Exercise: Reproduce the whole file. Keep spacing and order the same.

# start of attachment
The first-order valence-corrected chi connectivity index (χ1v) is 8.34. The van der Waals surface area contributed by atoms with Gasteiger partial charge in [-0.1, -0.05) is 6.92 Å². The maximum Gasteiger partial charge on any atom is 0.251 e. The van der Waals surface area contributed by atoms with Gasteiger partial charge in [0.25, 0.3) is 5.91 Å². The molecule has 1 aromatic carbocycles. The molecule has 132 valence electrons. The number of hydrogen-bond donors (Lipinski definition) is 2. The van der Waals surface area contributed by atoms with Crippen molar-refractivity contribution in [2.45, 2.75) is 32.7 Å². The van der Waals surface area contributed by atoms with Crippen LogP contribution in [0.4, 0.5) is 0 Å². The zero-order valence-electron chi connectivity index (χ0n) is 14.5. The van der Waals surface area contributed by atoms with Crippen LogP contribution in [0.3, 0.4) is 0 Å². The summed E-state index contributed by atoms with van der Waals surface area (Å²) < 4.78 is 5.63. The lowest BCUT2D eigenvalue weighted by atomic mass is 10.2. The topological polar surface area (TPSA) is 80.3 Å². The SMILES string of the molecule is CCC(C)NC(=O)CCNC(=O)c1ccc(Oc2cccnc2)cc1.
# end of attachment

The first-order valence-corrected chi connectivity index (χ1v) is 8.34. The van der Waals surface area contributed by atoms with Gasteiger partial charge in [-0.1, -0.05) is 6.92 Å². The maximum Gasteiger partial charge on any atom is 0.251 e. The van der Waals surface area contributed by atoms with Gasteiger partial charge in [0.25, 0.3) is 5.91 Å². The molecule has 1 aromatic carbocycles. The molecule has 132 valence electrons. The number of hydrogen-bond donors (Lipinski definition) is 2. The van der Waals surface area contributed by atoms with Crippen molar-refractivity contribution in [2.45, 2.75) is 32.7 Å². The van der Waals surface area contributed by atoms with Crippen LogP contribution in [0.4, 0.5) is 0 Å². The zero-order valence-electron chi connectivity index (χ0n) is 14.5. The van der Waals surface area contributed by atoms with Crippen LogP contribution in [0.3, 0.4) is 0 Å². The summed E-state index contributed by atoms with van der Waals surface area (Å²) < 4.78 is 5.63. The lowest BCUT2D eigenvalue weighted by atomic mass is 10.2. The topological polar surface area (TPSA) is 80.3 Å². The SMILES string of the molecule is CCC(C)NC(=O)CCNC(=O)c1ccc(Oc2cccnc2)cc1.